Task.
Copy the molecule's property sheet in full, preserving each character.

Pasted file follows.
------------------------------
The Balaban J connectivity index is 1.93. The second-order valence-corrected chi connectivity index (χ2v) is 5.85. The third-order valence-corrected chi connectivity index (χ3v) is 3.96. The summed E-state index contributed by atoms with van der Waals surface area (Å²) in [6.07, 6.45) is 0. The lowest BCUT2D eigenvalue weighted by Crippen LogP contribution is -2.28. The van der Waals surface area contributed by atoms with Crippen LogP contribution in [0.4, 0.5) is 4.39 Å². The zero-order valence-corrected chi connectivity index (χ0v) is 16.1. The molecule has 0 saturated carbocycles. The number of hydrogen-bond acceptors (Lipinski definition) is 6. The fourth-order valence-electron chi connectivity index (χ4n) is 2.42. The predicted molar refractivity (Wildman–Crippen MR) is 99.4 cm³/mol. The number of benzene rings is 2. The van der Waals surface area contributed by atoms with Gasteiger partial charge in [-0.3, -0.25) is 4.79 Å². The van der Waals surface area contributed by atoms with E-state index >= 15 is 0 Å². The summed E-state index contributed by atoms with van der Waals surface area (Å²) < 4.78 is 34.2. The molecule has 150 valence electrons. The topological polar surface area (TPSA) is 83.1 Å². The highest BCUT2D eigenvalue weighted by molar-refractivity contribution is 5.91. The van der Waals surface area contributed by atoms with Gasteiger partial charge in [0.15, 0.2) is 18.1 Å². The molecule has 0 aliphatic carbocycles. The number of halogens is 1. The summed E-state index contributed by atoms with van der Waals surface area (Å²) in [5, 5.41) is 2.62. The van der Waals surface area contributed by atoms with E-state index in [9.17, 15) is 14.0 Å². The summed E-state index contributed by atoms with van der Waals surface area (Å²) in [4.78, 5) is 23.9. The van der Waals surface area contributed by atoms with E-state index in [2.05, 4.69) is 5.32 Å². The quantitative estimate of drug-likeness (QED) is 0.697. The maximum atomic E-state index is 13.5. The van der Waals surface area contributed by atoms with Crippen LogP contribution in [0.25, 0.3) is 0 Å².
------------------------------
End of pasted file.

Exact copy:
The Balaban J connectivity index is 1.93. The second-order valence-corrected chi connectivity index (χ2v) is 5.85. The third-order valence-corrected chi connectivity index (χ3v) is 3.96. The summed E-state index contributed by atoms with van der Waals surface area (Å²) in [6.07, 6.45) is 0. The lowest BCUT2D eigenvalue weighted by Crippen LogP contribution is -2.28. The van der Waals surface area contributed by atoms with Crippen LogP contribution in [0.4, 0.5) is 4.39 Å². The zero-order valence-corrected chi connectivity index (χ0v) is 16.1. The molecule has 0 saturated carbocycles. The number of hydrogen-bond acceptors (Lipinski definition) is 6. The fourth-order valence-electron chi connectivity index (χ4n) is 2.42. The predicted molar refractivity (Wildman–Crippen MR) is 99.4 cm³/mol. The number of benzene rings is 2. The van der Waals surface area contributed by atoms with Gasteiger partial charge in [-0.3, -0.25) is 4.79 Å². The van der Waals surface area contributed by atoms with E-state index >= 15 is 0 Å². The summed E-state index contributed by atoms with van der Waals surface area (Å²) < 4.78 is 34.2. The molecule has 150 valence electrons. The topological polar surface area (TPSA) is 83.1 Å². The highest BCUT2D eigenvalue weighted by molar-refractivity contribution is 5.91. The van der Waals surface area contributed by atoms with Gasteiger partial charge in [0.15, 0.2) is 18.1 Å². The molecule has 0 aliphatic carbocycles. The number of halogens is 1. The summed E-state index contributed by atoms with van der Waals surface area (Å²) in [5, 5.41) is 2.62. The van der Waals surface area contributed by atoms with E-state index in [9.17, 15) is 14.0 Å². The summed E-state index contributed by atoms with van der Waals surface area (Å²) in [4.78, 5) is 23.9. The van der Waals surface area contributed by atoms with E-state index in [2.05, 4.69) is 5.32 Å². The quantitative estimate of drug-likeness (QED) is 0.697. The maximum atomic E-state index is 13.5. The van der Waals surface area contributed by atoms with Crippen LogP contribution in [0.25, 0.3) is 0 Å².